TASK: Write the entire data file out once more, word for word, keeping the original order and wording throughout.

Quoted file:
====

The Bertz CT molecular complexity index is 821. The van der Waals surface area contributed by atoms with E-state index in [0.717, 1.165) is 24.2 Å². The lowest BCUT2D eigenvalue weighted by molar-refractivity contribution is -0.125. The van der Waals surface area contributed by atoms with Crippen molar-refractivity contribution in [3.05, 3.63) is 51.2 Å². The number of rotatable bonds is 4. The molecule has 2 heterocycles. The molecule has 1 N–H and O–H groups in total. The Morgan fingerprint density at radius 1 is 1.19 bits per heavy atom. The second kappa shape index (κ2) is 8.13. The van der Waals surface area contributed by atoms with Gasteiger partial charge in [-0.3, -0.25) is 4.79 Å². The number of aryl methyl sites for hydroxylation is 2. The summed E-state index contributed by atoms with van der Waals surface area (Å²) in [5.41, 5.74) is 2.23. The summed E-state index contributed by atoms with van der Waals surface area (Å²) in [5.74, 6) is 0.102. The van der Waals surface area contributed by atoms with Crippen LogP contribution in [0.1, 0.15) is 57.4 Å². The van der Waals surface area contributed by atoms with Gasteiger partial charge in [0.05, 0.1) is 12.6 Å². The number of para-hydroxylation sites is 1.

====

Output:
The Bertz CT molecular complexity index is 821. The van der Waals surface area contributed by atoms with E-state index in [0.717, 1.165) is 24.2 Å². The lowest BCUT2D eigenvalue weighted by molar-refractivity contribution is -0.125. The van der Waals surface area contributed by atoms with Crippen molar-refractivity contribution in [3.05, 3.63) is 51.2 Å². The number of rotatable bonds is 4. The molecule has 2 heterocycles. The molecule has 1 N–H and O–H groups in total. The Morgan fingerprint density at radius 1 is 1.19 bits per heavy atom. The second kappa shape index (κ2) is 8.13. The van der Waals surface area contributed by atoms with Gasteiger partial charge in [-0.3, -0.25) is 4.79 Å². The number of aryl methyl sites for hydroxylation is 2. The summed E-state index contributed by atoms with van der Waals surface area (Å²) in [5.41, 5.74) is 2.23. The summed E-state index contributed by atoms with van der Waals surface area (Å²) in [5.74, 6) is 0.102. The van der Waals surface area contributed by atoms with Crippen LogP contribution in [0.1, 0.15) is 57.4 Å². The van der Waals surface area contributed by atoms with Gasteiger partial charge in [0.05, 0.1) is 12.6 Å². The number of para-hydroxylation sites is 1.